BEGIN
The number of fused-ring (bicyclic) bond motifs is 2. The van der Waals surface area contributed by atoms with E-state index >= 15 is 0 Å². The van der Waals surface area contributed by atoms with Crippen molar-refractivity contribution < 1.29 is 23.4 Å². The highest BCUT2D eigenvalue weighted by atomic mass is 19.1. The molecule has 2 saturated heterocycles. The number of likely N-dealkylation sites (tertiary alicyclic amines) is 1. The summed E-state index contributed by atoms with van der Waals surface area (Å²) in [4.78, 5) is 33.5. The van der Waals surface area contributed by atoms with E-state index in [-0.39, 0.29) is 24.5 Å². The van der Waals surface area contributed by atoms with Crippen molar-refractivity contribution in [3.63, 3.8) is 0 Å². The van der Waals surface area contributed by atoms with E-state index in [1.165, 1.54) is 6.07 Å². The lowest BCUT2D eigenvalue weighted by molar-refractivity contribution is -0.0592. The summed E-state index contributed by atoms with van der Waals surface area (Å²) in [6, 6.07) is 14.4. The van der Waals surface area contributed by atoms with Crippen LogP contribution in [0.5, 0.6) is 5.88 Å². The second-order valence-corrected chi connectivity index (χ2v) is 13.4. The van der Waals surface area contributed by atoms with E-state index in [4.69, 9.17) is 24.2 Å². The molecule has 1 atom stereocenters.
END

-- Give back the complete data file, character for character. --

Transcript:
The number of fused-ring (bicyclic) bond motifs is 2. The van der Waals surface area contributed by atoms with E-state index >= 15 is 0 Å². The van der Waals surface area contributed by atoms with Crippen molar-refractivity contribution < 1.29 is 23.4 Å². The highest BCUT2D eigenvalue weighted by atomic mass is 19.1. The molecule has 2 saturated heterocycles. The number of likely N-dealkylation sites (tertiary alicyclic amines) is 1. The summed E-state index contributed by atoms with van der Waals surface area (Å²) in [4.78, 5) is 33.5. The van der Waals surface area contributed by atoms with E-state index in [-0.39, 0.29) is 24.5 Å². The van der Waals surface area contributed by atoms with Crippen molar-refractivity contribution in [3.63, 3.8) is 0 Å². The van der Waals surface area contributed by atoms with E-state index in [1.165, 1.54) is 6.07 Å². The lowest BCUT2D eigenvalue weighted by molar-refractivity contribution is -0.0592. The summed E-state index contributed by atoms with van der Waals surface area (Å²) in [6, 6.07) is 14.4. The van der Waals surface area contributed by atoms with Crippen LogP contribution in [0.5, 0.6) is 5.88 Å². The second-order valence-corrected chi connectivity index (χ2v) is 13.4. The van der Waals surface area contributed by atoms with E-state index in [4.69, 9.17) is 24.2 Å². The molecule has 1 atom stereocenters.